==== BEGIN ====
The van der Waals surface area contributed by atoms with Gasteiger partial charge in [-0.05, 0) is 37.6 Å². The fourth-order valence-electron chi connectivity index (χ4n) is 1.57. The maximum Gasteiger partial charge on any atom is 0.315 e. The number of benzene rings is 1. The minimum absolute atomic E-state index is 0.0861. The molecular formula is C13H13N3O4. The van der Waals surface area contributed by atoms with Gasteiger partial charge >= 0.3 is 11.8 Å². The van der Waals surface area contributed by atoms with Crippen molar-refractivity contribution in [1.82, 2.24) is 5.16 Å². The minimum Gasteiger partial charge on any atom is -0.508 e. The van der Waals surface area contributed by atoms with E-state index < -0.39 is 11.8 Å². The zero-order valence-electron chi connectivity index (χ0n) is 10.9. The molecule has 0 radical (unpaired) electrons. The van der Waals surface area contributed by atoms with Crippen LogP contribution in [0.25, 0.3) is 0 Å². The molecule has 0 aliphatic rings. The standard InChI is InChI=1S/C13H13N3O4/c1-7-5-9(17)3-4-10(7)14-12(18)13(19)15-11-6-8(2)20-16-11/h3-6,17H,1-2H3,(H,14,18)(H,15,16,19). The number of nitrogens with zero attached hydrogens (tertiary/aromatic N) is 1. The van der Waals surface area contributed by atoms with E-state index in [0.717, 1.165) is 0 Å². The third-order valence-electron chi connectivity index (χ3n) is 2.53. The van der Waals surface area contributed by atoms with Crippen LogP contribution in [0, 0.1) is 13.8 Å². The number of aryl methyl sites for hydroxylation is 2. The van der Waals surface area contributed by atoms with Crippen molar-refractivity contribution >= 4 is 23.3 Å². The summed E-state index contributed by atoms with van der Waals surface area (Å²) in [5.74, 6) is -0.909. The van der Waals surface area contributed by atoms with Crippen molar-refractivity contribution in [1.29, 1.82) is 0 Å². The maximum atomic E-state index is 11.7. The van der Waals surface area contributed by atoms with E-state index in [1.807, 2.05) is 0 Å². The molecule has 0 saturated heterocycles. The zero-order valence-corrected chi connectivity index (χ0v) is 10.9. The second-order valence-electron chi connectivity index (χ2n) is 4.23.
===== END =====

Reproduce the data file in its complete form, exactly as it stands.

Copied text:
The van der Waals surface area contributed by atoms with Gasteiger partial charge in [-0.05, 0) is 37.6 Å². The fourth-order valence-electron chi connectivity index (χ4n) is 1.57. The maximum Gasteiger partial charge on any atom is 0.315 e. The number of benzene rings is 1. The minimum absolute atomic E-state index is 0.0861. The molecular formula is C13H13N3O4. The van der Waals surface area contributed by atoms with Gasteiger partial charge >= 0.3 is 11.8 Å². The van der Waals surface area contributed by atoms with Crippen molar-refractivity contribution in [1.82, 2.24) is 5.16 Å². The minimum Gasteiger partial charge on any atom is -0.508 e. The van der Waals surface area contributed by atoms with E-state index < -0.39 is 11.8 Å². The zero-order valence-electron chi connectivity index (χ0n) is 10.9. The molecule has 0 radical (unpaired) electrons. The van der Waals surface area contributed by atoms with Crippen LogP contribution in [0.25, 0.3) is 0 Å². The molecule has 0 aliphatic rings. The standard InChI is InChI=1S/C13H13N3O4/c1-7-5-9(17)3-4-10(7)14-12(18)13(19)15-11-6-8(2)20-16-11/h3-6,17H,1-2H3,(H,14,18)(H,15,16,19). The number of nitrogens with zero attached hydrogens (tertiary/aromatic N) is 1. The van der Waals surface area contributed by atoms with E-state index in [0.717, 1.165) is 0 Å². The third-order valence-electron chi connectivity index (χ3n) is 2.53. The van der Waals surface area contributed by atoms with Crippen LogP contribution in [0, 0.1) is 13.8 Å². The number of aryl methyl sites for hydroxylation is 2. The van der Waals surface area contributed by atoms with Crippen molar-refractivity contribution >= 4 is 23.3 Å². The summed E-state index contributed by atoms with van der Waals surface area (Å²) in [5.74, 6) is -0.909. The van der Waals surface area contributed by atoms with Crippen molar-refractivity contribution in [1.29, 1.82) is 0 Å². The maximum atomic E-state index is 11.7. The van der Waals surface area contributed by atoms with E-state index in [1.807, 2.05) is 0 Å². The molecule has 0 saturated heterocycles. The zero-order valence-corrected chi connectivity index (χ0v) is 10.9. The second-order valence-electron chi connectivity index (χ2n) is 4.23.